Though living in a shantytown hovel, he learned to read and write while attending a “Negro school” taught by a literate black Union veteran. Reading opened the whole world to Booker T. Washington and he gloried in learning. Toiling in the mines, he heard of a college for young men like himself — Hampton Institute in Hampton, Virginia. Through donations by older black men and through his own savings, he travelled there for a visit. Accepted as a student, Booker had to learn some of the most basic activities of an ordered life and to live by a highly regimented schedule. At Hampton, Booker “drank deeply” from the teachings of the founder, General Samuel Chapman Armstrong, the son of missionaries to Hawaii. The Christian educators of the Institute taught him the Holy Scriptures, self-discipline, and the value of hard work as a God-ordained purpose. Graduating in 1875, Booker T. Washington was ready to put into practice his life principles.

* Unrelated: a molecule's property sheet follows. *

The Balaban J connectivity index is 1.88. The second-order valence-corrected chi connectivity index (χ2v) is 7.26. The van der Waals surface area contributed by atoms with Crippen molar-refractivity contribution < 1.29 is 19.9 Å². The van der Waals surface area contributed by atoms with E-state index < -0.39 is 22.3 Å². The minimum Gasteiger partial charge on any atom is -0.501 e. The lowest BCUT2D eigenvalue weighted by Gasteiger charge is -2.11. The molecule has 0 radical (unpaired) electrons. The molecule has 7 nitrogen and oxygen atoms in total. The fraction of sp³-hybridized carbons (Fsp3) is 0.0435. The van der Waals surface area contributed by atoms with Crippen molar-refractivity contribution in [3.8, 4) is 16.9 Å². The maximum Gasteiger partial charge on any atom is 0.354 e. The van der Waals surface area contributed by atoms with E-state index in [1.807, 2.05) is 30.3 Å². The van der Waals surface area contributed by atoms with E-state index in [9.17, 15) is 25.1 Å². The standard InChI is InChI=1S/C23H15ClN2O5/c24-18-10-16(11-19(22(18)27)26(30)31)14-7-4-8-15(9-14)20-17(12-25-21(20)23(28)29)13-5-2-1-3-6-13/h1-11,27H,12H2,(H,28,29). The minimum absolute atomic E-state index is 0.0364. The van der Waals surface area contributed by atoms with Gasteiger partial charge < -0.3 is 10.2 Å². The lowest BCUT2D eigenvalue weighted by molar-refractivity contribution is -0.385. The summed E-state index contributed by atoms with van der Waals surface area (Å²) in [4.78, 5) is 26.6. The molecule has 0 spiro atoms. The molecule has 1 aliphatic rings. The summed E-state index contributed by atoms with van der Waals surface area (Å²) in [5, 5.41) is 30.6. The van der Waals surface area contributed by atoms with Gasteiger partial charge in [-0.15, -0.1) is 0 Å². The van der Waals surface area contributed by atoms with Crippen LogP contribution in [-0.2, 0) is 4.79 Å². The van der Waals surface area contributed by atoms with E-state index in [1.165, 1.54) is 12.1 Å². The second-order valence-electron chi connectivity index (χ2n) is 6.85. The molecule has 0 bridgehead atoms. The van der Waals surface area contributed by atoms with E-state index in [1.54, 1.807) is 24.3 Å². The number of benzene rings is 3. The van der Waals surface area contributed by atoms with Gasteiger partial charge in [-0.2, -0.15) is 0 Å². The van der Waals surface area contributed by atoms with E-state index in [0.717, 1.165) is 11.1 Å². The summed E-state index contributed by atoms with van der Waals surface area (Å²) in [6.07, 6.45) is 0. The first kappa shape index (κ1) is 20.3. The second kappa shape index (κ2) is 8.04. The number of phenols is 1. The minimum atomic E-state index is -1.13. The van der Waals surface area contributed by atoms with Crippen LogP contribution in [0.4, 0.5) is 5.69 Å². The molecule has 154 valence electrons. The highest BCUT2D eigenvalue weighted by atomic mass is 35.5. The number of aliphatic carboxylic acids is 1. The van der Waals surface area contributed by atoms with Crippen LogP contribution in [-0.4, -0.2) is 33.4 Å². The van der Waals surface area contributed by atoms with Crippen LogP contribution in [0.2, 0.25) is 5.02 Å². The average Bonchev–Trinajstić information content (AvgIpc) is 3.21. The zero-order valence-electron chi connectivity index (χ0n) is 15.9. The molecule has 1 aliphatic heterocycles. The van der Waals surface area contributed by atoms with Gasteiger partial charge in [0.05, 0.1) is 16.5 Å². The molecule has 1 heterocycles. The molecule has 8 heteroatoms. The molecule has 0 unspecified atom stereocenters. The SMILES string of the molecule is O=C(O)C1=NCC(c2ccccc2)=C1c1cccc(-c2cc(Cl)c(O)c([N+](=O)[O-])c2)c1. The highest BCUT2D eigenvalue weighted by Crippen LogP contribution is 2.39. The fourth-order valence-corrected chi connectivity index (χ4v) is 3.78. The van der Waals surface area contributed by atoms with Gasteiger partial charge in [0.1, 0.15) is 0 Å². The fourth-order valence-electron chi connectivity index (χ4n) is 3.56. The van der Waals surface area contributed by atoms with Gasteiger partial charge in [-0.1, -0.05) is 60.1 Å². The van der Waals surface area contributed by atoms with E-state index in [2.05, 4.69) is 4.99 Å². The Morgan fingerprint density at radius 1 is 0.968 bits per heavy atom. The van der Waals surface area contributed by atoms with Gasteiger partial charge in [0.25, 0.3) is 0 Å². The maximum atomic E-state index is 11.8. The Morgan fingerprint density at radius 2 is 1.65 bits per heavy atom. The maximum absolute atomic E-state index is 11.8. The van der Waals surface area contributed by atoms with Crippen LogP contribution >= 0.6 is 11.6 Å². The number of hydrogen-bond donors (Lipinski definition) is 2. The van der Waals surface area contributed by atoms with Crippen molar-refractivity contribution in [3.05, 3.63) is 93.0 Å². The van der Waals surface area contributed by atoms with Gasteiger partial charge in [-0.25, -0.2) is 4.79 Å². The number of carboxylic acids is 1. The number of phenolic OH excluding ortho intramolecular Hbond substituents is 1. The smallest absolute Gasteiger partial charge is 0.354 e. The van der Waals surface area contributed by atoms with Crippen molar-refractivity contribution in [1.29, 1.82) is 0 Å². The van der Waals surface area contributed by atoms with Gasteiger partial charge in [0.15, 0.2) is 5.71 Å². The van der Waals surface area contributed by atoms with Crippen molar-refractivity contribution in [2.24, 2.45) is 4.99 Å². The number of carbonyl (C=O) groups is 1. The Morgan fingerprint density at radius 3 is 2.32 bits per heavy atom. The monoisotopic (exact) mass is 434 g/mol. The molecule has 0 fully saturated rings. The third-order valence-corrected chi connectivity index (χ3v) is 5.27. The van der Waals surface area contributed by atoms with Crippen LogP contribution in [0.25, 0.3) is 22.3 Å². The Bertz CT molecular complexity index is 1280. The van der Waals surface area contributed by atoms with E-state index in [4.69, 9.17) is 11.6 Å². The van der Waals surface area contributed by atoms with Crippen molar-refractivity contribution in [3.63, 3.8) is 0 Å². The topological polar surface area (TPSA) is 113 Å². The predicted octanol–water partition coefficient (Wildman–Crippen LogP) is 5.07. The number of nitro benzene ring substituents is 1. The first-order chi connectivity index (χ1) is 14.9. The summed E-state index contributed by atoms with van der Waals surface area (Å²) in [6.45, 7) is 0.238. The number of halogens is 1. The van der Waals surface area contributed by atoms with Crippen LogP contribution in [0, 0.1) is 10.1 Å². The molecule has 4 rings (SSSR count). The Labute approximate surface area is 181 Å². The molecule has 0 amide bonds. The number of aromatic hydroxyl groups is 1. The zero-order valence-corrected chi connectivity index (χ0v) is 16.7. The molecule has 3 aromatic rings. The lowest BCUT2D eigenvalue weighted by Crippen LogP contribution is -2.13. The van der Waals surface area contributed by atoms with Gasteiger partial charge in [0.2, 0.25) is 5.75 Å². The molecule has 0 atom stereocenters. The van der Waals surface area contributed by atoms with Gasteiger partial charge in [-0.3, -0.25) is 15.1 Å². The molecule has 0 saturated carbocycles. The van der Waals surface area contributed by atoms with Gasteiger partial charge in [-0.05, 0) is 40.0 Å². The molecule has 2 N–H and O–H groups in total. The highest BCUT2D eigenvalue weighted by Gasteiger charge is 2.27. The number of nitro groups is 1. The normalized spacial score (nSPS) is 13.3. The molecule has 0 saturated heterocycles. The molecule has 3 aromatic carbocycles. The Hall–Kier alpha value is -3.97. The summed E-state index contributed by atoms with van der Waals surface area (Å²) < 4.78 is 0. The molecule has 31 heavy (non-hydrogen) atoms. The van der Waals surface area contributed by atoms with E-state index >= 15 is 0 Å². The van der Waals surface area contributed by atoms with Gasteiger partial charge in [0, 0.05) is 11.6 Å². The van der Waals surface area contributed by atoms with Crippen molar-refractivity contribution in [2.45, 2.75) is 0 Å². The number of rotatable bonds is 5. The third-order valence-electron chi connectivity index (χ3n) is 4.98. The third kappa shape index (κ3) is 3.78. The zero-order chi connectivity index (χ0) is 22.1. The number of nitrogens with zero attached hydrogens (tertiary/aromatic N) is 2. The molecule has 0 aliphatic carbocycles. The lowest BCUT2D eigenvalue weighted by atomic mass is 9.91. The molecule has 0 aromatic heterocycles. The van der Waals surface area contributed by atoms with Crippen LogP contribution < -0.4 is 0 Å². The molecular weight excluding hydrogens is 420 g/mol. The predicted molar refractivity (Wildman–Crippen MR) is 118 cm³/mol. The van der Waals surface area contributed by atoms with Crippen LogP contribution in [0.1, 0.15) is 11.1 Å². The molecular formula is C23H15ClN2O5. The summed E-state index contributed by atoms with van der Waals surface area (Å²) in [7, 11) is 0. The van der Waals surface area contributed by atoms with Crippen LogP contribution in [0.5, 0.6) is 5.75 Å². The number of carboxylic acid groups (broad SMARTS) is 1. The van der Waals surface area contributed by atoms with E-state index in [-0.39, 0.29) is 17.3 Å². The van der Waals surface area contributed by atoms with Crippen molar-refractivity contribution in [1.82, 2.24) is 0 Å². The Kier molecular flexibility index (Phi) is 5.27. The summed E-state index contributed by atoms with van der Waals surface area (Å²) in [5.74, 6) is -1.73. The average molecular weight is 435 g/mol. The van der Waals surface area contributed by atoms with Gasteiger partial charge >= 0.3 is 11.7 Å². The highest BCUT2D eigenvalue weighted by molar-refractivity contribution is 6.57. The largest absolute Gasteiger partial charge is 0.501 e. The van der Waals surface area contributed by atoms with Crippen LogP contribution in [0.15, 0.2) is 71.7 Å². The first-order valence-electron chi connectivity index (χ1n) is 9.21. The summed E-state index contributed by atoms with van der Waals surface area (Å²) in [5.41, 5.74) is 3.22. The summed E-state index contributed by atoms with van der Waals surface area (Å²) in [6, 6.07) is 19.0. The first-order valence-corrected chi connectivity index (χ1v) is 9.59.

Hampton Normal and Agricultural Institute, Hampton, Virginia, circa 1896
His speech to the graduating class at Hampton Institute a few years later revealed the philosophy that would guide his teaching and actions on behalf of black Americans for the rest of his life:
“There is a force with which we can labor and succeed and there is a force with which we can labor and fail. It requires not education merely, but also wisdom and common sense, a heart bent on the right and trust in God . . . There is a tide in the affairs of men . . . [quoting Shakespeare] not in planning but in doing, not in talking noble deeds, but in doing noble deeds.”
Tuskegee Institute, circa 1916
Booker T. Washington is remembered for many accomplishments, although two have stood out to historians since that time: his founding of the Tuskeegee Institute and its great success in educating many of the post-slavery generations of black Americans in the South, and his famous speech at the Atlanta Expo in 1895, euphemistically called the Atlanta compromise. Through his eloquence, arguments, and Christian character, Washington was able to acquire funding from a number of philanthropists, who enabled him to fulfill his dream of a college to educate black Americans of the rural South. The instructors at Tuskeegee taught the students how to acquire the critical skills for jobs open to them, and to excel in all they pursued. He thought strategically about how to get along in a culture that still put social, political, and economic barriers in front of black Americans. Washington became the most prominent spokesman for the former slaves and their descendants, by the end of the century.